In the spring, I revisit dresses. This winter I've been on a menswear kick (mostly mental), but with the sun I've begun rooting around for dresses. I have a love/hate relationship with femme attire -- I can never just wear it without analyzing its implications to death -- but the spring endorphins are helping and this week, I'm enjoying just wearing a dress. Since I don't want to spend money on clothes, I dug deep for some outfits from my existing trove. Here are two (the one on the left is today's):

And here's the rundown of how much these duds cost:

glasses: $3.50, H&M
scarf: gift from India (thanks, Priya!)
jacket: gift/loan from Amy (thanks, Amy!)
bracelet: $3.50, H&M
dress: mother's or grandmother's? -- found in a drawer at the farmhouse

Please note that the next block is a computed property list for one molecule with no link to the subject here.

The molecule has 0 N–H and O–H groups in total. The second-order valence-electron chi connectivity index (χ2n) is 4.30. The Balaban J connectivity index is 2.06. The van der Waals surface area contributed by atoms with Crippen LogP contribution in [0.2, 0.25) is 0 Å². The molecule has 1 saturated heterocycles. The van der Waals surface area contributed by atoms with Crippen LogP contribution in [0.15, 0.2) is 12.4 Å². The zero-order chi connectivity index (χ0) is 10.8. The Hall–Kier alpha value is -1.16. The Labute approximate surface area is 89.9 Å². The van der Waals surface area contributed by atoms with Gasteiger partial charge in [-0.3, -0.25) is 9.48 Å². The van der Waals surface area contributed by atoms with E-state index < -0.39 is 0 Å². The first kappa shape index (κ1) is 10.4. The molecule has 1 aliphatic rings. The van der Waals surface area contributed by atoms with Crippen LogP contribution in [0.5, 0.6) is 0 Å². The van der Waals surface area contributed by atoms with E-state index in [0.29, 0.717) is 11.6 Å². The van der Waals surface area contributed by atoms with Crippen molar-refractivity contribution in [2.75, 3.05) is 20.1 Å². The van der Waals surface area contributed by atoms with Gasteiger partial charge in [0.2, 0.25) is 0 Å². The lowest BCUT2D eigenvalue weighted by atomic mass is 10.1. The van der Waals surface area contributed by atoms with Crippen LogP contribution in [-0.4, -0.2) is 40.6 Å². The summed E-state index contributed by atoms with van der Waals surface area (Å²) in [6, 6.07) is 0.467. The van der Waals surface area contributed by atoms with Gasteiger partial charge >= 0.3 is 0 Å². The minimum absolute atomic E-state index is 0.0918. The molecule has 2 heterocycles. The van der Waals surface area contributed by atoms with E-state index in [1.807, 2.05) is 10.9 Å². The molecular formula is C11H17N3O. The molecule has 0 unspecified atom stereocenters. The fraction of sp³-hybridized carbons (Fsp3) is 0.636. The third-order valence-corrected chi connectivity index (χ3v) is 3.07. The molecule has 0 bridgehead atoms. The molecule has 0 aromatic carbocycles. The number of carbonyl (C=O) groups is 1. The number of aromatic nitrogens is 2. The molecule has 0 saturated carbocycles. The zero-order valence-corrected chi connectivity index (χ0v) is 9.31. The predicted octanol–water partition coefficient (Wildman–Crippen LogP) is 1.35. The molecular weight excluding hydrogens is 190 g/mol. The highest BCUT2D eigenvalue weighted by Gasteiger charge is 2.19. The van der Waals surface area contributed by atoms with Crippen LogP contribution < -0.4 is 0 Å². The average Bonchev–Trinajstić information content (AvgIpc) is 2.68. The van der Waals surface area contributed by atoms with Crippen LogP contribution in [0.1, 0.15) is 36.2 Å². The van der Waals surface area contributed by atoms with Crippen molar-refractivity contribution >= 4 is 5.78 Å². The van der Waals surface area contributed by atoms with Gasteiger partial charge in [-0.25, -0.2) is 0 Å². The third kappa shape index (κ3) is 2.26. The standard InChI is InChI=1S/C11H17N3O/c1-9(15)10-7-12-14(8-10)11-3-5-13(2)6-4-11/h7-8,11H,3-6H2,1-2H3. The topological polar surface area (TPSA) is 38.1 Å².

belt: $6, H&M
tights: $4, H&M
shoes: $19, Payless
purse: gift from sister-in-law (thanks, Zoe!)
book bag: free with free NYer subscription (gift from sister-in-law -- ditto)
TOTAL outfit: $36

jacket: gift from Amy
dress: $25 or something like that, H&M
belt: $6, H&M (same)
raincoat: ancient hand-me-down
tights: $4, H&M (same)
shoes: $19, Payless (same)
purse and book bag: see above (free)
TOTAL: $54

The only item purchased "this season" are the sunglasses. The old ones broke. Boringly + busily, over the years I've picked up quite a few items from H&M, two of which are conveniently located on my walk to and from work. No mystery there. But what I've really enjoyed about this exercise was noting all the hand-me-downs & gifts. People have given to me and I'm wearing them, in a way. It's ... how to say... priceless, my friends.

What kind of dollar-store treasures are you wearing? Speak to me of the people (Grandma is the best brand!) you're sporting. There's a store close to our house called "THINGS MORE THAN ONE DOLLAR." I love how it could be two or a thousand. It could be anything.